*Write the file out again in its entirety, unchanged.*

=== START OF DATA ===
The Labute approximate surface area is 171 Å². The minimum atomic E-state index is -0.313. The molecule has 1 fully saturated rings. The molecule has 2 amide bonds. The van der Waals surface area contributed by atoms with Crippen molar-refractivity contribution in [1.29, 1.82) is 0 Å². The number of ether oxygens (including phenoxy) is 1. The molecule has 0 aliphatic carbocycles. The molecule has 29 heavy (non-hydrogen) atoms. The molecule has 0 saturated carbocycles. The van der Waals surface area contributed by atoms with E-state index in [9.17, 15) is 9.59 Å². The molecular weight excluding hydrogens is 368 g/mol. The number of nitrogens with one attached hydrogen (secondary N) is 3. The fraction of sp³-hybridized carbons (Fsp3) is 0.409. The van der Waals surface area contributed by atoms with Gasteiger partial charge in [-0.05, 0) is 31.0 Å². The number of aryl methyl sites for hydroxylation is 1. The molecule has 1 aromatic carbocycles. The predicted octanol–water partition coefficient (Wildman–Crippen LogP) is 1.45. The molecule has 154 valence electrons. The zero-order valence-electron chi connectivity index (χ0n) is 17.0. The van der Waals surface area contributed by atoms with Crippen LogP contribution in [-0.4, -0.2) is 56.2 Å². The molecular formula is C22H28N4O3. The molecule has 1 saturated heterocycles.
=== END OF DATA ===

The Labute approximate surface area is 171 Å². The minimum atomic E-state index is -0.313. The molecule has 1 fully saturated rings. The molecule has 2 amide bonds. The van der Waals surface area contributed by atoms with Crippen molar-refractivity contribution in [1.29, 1.82) is 0 Å². The number of ether oxygens (including phenoxy) is 1. The molecule has 0 aliphatic carbocycles. The molecule has 29 heavy (non-hydrogen) atoms. The molecule has 0 saturated carbocycles. The van der Waals surface area contributed by atoms with E-state index in [9.17, 15) is 9.59 Å². The molecular weight excluding hydrogens is 368 g/mol. The number of nitrogens with one attached hydrogen (secondary N) is 3. The fraction of sp³-hybridized carbons (Fsp3) is 0.409. The van der Waals surface area contributed by atoms with Gasteiger partial charge in [-0.05, 0) is 31.0 Å². The number of aryl methyl sites for hydroxylation is 1. The molecule has 1 aromatic carbocycles. The predicted octanol–water partition coefficient (Wildman–Crippen LogP) is 1.45. The molecule has 154 valence electrons. The zero-order valence-electron chi connectivity index (χ0n) is 17.0. The van der Waals surface area contributed by atoms with Crippen LogP contribution in [-0.4, -0.2) is 56.2 Å². The molecular formula is C22H28N4O3. The molecule has 1 saturated heterocycles.